On January 27, 2021, CBP ignited controversy in its first Jones Act ruling on offshore wind since the passage of the 2021 National Defense Authorization Act (“NDAA”). The NDAA, through an amendment to the Outer Continental Shelf Lands Act (“OCSLA”), clarified that the Jones Act applied to renewable energy projects on the U.S. Outer Continental Shelf (“OCS”), and stakeholders expected that the same cabotage rules which have applied to mineral energy development projects would equally apply to offshore wind. Nonetheless, in HQ H309186, CBP deviated from decades of precedent by ruling that the lading of “scour protection” materials by a non-coastwise qualified vessel at a U.S. coastwise point (i.e., a port or place in the United States), and unlading of these materials at a pristine site on the OCS, would violate the Jones Act. Reversing course after comments from industry stakeholders, CBP issued a modification, which held that the “Jones Act does not apply to activity occurring at the pristine seabed on the OCS, which has been CBP’s longstanding position on the issue.” HQ H317289 (March 25, 2021). While CBP’s reversal appears to be consistent with “longstanding” precedent on pristine sites, the modification itself raises questions about the applicability of the Jones Act in certain contexts as discussed further below.

BACKGROUND

Decades after extending federal law (including the Jones Act) to the OCS for mineral-related energy development projects, Congress enacted the 2021 NDAA, which included a provision confirming that the Jones Act applies to all offshore energy development on the Outer Continental Shelf, including wind energy. While most offshore wind projects were planned with Jones Act compliance in mind, this has generally been a welcome development for all stakeholders, with the hope that it would bring needed clarity and certainty to renewable energy development projects offshore.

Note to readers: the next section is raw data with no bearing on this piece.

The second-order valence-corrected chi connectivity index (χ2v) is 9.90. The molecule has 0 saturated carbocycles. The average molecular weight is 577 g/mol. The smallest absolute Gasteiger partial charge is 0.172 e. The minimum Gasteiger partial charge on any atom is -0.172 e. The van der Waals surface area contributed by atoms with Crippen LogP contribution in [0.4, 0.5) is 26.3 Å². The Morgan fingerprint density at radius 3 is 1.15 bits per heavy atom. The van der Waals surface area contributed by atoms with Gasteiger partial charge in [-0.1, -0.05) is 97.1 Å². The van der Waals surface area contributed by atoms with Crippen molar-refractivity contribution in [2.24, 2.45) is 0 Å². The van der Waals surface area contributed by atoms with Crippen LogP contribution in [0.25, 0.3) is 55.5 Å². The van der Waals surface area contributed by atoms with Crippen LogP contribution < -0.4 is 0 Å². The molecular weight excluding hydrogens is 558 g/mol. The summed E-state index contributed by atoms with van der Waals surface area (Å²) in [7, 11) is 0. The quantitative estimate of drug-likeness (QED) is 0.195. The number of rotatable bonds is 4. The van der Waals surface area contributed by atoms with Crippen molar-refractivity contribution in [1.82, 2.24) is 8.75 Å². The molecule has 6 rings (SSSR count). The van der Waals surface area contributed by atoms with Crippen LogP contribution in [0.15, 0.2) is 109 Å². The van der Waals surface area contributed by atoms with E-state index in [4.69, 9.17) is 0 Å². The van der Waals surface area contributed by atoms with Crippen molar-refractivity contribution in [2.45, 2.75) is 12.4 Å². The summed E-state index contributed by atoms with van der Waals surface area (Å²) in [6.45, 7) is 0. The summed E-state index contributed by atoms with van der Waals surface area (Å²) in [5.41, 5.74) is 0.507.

However, CBP’s first shot out of the gate in January missed the mark, although the agency should be lauded for issuing a correction in short order last month. In the initial ruling, Great Lakes Dredge and Dock (“Great Lakes”) proposed to transport and unlade “scour protection” materials (i.e., rocks) to protect wind turbine generator (“WTG”) foundations in conjunction with the construction of the Vineyard Wind Project located on the OCS off the southeast shore of Martha’s Vineyard. Great Lakes proposed unlading the materials at the WTG sites on the OCS in layers and at different phases of the WTG installation process using both coastwise and non-coastwise vessels under various scenarios.

Please click here for the full client alert.

BIMCO Adopts New Clauses and Contracts

Keith B. Letourneau, Matthew J. Thomas, and Zachary J. Wyatte






New Development

The Baltic and International Maritime Council’s (“BIMCO”) Documentary Committee adopted several new clauses and contracts at its recent meeting held on January 25, 2021. Included were: (1) a new charter sanctions clause, (2) a clause promoting transparency and dialogue between owners and charterers, and (3) tug, barge, and floating hotel contracts. Given the prevalence of U.S. sanctions against myriad governmental and private-party actors worldwide, the scourge of the COVID-19 pandemic, and the construction advent of new offshore wind farm structures, each of these clauses and contracts warrant consideration by maritime law practitioners and commercial operators alike.